Annis, may be the answer to Fermi's question. "They just haven't had
enough time to get here yet," he says. "The GRB model essentially
resets the available time for the rise of intelligent life to zero each
time a burst occurs."

Paul Davies, a visiting physicist at Imperial College, London, says the
basic idea for resolving the paradox makes sense. "Any Galaxy-wide
sterilising event would do," he says. However, he adds that GRBs may be
too brief: "If the drama is all over in seconds, you only zap half a
planet. The planet's mass shields the shadowed side." Annis counters
that GRBs are likely to have many indirect effects, such as wrecking
ozone layers that protect planets from deadly levels of ultraviolet
radiation.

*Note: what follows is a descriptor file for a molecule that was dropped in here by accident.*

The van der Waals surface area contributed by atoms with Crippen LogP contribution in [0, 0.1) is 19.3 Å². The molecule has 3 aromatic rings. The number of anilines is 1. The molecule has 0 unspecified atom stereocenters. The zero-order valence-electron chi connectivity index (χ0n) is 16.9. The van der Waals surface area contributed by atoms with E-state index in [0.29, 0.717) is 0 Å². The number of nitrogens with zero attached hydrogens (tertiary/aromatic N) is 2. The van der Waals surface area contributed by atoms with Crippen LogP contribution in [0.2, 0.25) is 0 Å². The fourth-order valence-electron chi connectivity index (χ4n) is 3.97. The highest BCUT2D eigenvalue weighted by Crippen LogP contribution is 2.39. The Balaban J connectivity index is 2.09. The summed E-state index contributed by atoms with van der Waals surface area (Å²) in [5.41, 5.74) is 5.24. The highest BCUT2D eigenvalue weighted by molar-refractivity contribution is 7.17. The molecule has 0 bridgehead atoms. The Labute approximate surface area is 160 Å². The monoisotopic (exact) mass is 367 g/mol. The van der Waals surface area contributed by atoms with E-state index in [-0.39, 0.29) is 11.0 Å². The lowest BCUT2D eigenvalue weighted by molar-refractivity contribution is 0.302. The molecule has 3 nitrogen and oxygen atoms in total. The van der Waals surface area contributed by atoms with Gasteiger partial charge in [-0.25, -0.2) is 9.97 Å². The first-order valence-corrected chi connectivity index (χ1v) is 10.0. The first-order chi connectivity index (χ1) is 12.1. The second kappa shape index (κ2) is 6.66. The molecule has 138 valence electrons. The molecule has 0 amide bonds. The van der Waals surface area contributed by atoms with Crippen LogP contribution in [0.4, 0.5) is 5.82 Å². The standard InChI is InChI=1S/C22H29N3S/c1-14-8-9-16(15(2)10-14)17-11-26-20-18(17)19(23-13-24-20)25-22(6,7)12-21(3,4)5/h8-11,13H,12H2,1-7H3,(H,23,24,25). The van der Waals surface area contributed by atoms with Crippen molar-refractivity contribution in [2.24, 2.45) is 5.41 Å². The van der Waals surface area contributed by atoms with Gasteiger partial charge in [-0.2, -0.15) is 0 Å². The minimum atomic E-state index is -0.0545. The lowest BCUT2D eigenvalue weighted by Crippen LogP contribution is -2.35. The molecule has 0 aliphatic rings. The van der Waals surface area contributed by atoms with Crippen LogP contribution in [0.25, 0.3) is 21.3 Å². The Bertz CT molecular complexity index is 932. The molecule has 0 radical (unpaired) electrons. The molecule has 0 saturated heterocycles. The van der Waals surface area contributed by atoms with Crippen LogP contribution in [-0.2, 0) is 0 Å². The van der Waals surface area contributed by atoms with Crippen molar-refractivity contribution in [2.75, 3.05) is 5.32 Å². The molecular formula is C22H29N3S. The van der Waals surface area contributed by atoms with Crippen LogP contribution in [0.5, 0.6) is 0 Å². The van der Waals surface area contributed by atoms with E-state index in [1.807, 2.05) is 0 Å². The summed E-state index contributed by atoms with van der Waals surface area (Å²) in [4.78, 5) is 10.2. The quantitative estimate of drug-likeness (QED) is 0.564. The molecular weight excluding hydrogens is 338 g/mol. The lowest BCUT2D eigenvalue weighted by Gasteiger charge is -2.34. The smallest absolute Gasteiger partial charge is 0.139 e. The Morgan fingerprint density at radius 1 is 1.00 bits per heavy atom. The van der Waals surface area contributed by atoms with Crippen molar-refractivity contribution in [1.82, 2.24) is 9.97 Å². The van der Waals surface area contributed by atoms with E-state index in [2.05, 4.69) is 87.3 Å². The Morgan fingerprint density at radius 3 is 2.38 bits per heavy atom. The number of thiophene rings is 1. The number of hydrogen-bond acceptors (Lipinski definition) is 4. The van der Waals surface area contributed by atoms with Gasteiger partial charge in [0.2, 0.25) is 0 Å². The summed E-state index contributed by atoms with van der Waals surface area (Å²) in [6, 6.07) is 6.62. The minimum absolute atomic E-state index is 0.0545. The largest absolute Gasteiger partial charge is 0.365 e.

Annis also highlights an intriguing implication of the theory: the
current rate of GRBs allows intelligent life to evolve for a few
hundred million years before being zapped, possibly giving it enough
time to reach the spacefaring stage. "It may be that intelligent life
has recently sprouted up at many places in the Galaxy and that at least
a few groups are busily engaged in spreading."

Author: Robert Matthews
New Scientist magazine issue 23rd Jan 99

PLEASE MENTION NEW SCIENTIST IF YOU USE THIS ARTICLE - THANK YOU

==================
(2) LARGE GENE STUDY QUESTIONS CAMBRIAN EXPLOSION THEORY

From National Science Foundation News <medwards@nsf.gov>

January 22, 1999

The ancestors of major groups of animal species began populating Earth
more than 600 million years earlier than indicated by their fossil
remains, according to the largest study ever on the subject using gene
sequences.  The recently completed study at Penn State University,
funded in part by NSF, suggests that animals have been evolving
steadily into different species for at least 1200 million years --
which challenges a popular theory known as the Cambrian Explosion that
proposes the sudden appearance of most major animal groups, known as